Your pain is the breaking of the shell that encloses your understanding.

– Kahlil Gibran

We can read this in many ways. However, it takes on a specific meaning when read in light of another quote. Read in this way, it is dharma.

The ego-shell in which we live is the hardest thing to outgrow.

– D.T. Suzuki

Ignorantly we cling to our ego-shell as a protector. Safely within lies our understanding, our world view, our meaningful dichotomies that order our experiences. As we experience new situations, as we learn new things – we process these events through the protective shell of our ego- interpreting events (and initiating our responses to them) always from the primary position of protecting our precious ego. We must eye our ego-shell with suspicion – its job is not to allow us to see things are they are – but to see them in a way that causes the least tension with our current understanding.

However, some experiences are such that they are unfathomable to the ego-shell. That is, they cannot be easily or comfortably assimilated through it. It is during these times that (gross) suffering occurs. We do not have to look far for such events; senseless violence, death of a loved one, divorce, estrangement to name a few. However, arguing with a colleague, not getting what one was ‘due’, feeling unappreciated or ignored- these too qualify. Some may simply require a shifting, adding, deleting of certain beliefs – a slight readjustment of the ego-shell before one can continue on as before. But in extreme, the ego-shell cannot bend to the experience but instead shatters and is usually built anew. Such events lie on a continuum, the severity of the response necessary by the ego-shell dictating the level of pain or suffering felt.  This is the process that Gibran is describing. There are times throughout life when our ego-shell is so challenged that are common enough in society that we have named them; we can so classify “teenage angst” and “midlife crisis”. Interpreted in this way, such ‘pain’ seems inevitable to life.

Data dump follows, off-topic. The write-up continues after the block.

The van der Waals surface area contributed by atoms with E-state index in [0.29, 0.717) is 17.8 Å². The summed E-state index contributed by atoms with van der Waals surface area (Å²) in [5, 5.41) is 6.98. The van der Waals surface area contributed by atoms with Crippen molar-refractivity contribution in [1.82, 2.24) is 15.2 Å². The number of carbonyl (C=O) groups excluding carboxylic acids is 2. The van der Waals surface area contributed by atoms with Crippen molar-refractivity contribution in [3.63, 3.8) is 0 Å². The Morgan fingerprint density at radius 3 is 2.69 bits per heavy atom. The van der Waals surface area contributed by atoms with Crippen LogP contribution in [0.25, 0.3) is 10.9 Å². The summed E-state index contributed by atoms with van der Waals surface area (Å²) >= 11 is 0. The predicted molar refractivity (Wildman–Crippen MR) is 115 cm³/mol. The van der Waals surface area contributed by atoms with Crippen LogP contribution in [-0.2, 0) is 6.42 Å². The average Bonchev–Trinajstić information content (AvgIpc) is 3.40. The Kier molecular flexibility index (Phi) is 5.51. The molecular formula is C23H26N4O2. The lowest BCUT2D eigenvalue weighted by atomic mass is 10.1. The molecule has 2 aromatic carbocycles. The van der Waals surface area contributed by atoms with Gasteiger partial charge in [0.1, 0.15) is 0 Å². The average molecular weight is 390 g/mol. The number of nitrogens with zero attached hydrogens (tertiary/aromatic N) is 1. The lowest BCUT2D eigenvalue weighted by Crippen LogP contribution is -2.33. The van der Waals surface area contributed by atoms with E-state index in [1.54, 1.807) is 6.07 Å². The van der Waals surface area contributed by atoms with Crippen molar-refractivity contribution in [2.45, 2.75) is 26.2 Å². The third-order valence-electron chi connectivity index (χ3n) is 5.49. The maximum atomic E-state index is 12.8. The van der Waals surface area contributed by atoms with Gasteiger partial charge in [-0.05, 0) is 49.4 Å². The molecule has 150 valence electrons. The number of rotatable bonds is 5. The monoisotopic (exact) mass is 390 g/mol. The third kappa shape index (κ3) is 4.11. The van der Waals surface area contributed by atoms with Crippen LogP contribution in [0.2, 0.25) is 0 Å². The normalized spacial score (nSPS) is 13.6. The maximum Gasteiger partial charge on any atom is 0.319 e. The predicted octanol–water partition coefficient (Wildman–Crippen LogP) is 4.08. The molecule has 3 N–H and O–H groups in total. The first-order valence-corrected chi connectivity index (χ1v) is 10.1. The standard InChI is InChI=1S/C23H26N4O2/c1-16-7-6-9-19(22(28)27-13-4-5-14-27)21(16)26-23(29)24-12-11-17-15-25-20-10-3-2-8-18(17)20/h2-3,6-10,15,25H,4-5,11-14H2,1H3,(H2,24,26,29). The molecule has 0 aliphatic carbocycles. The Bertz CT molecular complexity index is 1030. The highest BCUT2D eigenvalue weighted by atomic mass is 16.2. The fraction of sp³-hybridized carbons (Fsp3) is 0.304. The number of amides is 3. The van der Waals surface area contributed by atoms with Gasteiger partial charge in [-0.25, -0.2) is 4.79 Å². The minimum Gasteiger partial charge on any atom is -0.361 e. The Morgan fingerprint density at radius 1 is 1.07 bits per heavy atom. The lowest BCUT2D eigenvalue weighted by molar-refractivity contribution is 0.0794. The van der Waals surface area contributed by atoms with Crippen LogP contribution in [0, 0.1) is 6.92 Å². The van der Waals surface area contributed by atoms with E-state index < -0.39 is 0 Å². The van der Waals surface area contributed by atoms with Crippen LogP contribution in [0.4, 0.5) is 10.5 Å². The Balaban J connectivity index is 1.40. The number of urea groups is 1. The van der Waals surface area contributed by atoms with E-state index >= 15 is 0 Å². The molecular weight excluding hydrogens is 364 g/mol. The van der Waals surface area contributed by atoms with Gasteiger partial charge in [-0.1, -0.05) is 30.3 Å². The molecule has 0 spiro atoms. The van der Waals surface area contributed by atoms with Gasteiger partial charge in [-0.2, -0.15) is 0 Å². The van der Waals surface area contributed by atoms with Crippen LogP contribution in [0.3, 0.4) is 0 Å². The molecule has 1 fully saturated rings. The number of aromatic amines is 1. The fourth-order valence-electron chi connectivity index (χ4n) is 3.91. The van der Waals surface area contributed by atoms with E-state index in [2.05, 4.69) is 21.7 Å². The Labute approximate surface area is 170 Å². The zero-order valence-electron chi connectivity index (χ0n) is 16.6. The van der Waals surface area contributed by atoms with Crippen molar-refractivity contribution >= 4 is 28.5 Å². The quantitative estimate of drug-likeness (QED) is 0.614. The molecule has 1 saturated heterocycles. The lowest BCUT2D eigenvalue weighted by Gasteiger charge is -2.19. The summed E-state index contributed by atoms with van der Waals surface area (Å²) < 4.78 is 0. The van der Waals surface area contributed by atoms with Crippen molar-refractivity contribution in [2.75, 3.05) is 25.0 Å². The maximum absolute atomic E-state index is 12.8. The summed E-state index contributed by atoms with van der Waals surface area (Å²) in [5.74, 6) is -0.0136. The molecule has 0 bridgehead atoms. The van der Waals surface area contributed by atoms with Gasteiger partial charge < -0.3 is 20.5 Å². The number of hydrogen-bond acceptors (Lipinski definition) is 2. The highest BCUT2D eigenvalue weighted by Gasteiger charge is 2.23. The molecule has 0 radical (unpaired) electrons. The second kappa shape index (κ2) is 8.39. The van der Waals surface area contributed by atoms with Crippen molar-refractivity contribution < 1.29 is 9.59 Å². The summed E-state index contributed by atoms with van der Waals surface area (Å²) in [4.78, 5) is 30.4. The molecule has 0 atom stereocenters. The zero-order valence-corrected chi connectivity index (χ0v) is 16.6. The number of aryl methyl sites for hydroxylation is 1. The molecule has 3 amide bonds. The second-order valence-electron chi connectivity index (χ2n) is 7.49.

However, in a Buddhist context, we are quick to see that the suffering is caused by the response of the ego-shell. Ironically, this shell creates the dichotomy (‘I’ vs. ‘Other’) which is then used to protect the rich dichotomous understanding of the world that this ‘I’ creates. And it is in this way that we set ourselves up to suffer. Why do we do it? Well as Dr. Suzuki points out, outgrowing the ego-shell is a very difficult thing to do. Buddhism would offer the reason for this difficulty ultimately being the ignorant view of reality that we have. So we must practice to ‘outgrow’ this ego-shell. And perhaps what this means functionally, is to make it less and less useful or necessary. We do this by practicing. It seems to me that whenever we are practicing – whether it be mindfulness, the ten precepts, or the four immeasurables etc. – we are working toward making the ego-shell less necessary.

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